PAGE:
Born: 1555; Chioggia, Italy
Died: November 16, 1628; Rome, Italy
The career of Italian composer Paolo Quagliati spans the period marking the end of the Renaissance and the early years of the Baroque period. Always a little out of step with the complex contrapuntal style and heavy chromaticism of the late Renaissance, Quagliati enthusiastically adopted the idiom of the "second practice," though stopped short at composing opera. Born into the minor nobility in Chioggia, he left for Rome at about the age of 19Read more and spent the rest of his life there. His earliest publications, dating from 1583 to 1588, are of secular canzonetti in a very light style for the period; Quagliati's earliest known sacred works appear in the 1590s, at the beginning of his long professional association with various churches in Rome as an organist and maestro di cappella. In 1594, Quagliati was made a Roman citizen; his 1606 madrigal comedy Il carro Fedeltà d'Amore was cited by its librettist Pietro della Valle as the first work of musical theater ever heard in Rome, although this claim is hard to prove or disprove. In 1608, Quagliati brought out his only book of madrigals, dedicated to Odoardo Cardinal Farnese and designed to be performed either by a group of voices or by a soloist with a small group of instruments. By 1620, Quagliati was in the employ of the Ludovisi family and was named private chamberlain to Alessandro Ludovisi when the latter was named Pope Gregory XV in 1621. For the wedding of Pope Gregory's nephew Niccolò Ludovisi to late composer Don Carlo Gesualdo's daughter Isabella Gesualdo in 1623, Quagliati assembled his most ambitious collection, La sfera armoniosa. This work is made up of 25 secular pieces of various kinds, some adapted from his 1608 collection, most of them scored for one to three voices and a concertato part for violin. By the time of his death at about the age of 73, Quagliati was one of the most venerated musicians in Italy.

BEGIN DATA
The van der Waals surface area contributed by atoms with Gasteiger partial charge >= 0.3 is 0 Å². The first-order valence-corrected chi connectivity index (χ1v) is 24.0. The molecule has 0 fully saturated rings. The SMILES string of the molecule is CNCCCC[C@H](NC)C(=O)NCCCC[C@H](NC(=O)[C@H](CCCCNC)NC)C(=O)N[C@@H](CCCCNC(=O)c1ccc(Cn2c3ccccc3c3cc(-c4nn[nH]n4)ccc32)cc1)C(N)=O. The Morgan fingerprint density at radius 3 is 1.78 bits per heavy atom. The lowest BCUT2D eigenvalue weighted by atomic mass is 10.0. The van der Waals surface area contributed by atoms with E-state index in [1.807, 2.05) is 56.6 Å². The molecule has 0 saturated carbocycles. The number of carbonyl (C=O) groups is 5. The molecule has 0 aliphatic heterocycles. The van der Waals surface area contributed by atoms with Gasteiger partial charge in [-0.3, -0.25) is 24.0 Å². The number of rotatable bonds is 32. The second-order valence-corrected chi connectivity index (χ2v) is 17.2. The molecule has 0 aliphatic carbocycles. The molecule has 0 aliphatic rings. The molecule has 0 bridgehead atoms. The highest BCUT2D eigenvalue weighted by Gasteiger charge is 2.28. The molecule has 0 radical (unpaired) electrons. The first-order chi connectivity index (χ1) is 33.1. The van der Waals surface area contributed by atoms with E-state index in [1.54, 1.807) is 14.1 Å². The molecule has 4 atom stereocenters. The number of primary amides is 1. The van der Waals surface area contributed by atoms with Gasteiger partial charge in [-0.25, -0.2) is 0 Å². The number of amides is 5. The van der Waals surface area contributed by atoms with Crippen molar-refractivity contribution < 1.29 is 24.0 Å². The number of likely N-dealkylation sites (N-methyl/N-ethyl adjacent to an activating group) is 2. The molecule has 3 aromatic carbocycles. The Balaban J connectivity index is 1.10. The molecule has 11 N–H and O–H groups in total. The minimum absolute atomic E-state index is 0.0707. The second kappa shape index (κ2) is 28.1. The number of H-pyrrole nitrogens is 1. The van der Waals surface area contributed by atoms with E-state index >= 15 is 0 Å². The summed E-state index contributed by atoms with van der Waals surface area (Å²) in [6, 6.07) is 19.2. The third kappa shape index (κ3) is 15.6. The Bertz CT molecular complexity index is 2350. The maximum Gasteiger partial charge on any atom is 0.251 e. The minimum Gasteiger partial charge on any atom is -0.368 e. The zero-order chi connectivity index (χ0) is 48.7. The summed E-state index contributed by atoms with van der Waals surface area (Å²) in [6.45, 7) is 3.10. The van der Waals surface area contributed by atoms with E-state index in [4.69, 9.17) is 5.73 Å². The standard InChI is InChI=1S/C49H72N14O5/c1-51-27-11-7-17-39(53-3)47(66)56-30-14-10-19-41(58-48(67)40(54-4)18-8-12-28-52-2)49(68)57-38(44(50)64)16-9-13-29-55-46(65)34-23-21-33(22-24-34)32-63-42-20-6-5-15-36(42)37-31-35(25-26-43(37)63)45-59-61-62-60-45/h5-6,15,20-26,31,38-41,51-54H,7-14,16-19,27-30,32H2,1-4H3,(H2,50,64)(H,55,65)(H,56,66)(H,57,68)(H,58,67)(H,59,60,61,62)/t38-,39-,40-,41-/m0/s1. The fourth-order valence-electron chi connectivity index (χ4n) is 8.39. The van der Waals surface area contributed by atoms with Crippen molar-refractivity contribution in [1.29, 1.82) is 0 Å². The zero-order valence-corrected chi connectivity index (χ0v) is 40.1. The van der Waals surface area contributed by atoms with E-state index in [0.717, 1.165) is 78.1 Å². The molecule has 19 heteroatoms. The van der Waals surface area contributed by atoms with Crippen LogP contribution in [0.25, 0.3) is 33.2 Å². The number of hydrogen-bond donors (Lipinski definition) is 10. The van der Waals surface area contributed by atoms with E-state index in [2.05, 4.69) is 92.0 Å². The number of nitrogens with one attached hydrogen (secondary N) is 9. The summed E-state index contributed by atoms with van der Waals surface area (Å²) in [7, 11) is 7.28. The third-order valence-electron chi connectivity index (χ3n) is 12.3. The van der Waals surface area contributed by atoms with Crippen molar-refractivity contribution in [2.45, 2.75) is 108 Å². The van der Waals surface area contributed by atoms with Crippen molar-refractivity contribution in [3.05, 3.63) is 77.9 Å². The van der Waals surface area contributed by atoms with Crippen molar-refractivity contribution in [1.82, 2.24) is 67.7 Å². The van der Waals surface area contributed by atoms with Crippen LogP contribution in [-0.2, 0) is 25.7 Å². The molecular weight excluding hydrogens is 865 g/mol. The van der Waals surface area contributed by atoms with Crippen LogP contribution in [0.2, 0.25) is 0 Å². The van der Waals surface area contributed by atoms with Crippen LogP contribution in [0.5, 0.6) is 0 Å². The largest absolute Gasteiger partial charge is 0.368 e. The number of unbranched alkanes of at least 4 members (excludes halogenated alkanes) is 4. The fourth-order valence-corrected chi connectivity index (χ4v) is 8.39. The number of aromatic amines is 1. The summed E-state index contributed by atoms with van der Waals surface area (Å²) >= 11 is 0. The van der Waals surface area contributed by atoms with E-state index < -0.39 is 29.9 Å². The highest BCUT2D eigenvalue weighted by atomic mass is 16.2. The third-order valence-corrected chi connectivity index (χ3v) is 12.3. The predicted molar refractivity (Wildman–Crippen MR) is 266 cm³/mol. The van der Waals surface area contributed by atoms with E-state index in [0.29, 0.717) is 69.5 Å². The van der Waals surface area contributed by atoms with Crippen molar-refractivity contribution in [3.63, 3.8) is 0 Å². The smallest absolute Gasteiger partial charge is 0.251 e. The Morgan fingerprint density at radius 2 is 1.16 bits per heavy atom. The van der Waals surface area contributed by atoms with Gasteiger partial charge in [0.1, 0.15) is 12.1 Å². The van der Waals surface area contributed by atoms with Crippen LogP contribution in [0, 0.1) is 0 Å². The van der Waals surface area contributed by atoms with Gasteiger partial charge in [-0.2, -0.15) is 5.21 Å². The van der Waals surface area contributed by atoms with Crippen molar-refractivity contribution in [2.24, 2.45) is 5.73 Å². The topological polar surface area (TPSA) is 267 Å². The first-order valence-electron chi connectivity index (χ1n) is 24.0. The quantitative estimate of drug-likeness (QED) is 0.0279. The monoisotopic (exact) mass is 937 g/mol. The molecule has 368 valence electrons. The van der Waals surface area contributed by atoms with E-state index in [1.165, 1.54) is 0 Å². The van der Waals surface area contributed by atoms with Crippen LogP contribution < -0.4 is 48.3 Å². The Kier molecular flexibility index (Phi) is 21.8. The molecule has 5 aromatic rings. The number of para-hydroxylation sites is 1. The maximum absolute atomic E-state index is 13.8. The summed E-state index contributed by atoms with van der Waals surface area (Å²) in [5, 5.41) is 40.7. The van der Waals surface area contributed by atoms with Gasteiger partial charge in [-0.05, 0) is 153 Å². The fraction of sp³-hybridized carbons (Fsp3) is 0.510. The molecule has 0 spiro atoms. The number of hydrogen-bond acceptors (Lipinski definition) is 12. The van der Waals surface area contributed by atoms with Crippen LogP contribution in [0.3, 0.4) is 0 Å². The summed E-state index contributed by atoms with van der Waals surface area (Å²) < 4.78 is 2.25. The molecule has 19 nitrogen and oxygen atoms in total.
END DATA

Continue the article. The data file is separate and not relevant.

Although Quagliati may have contributed music to the wedding of Gesualdo's daughter, his musical style is about as far from Gesualdo's as one is likely to encounter among Italian composers of the early seventeenth century. Quagliati's melodic style is generally direct and his use of harmony relatively uncomplicated. Although the quantity of Quagliati's surviving music is small, a considerable part of it is devoted to sacred music, which remains practically unknown. Quagliati's vaunted reputation did not long survive him, and some of the early prints of Quagliati's music have disappeared, though not his Ricercate e canzoni (1601) for organ, as was once thought -- it survives in a single copy. An Organ Toccata on the Eighth Tone, a one-off piece that appeared in a 1593 collection, is the work for which Quagliati is best known in modern times. Read less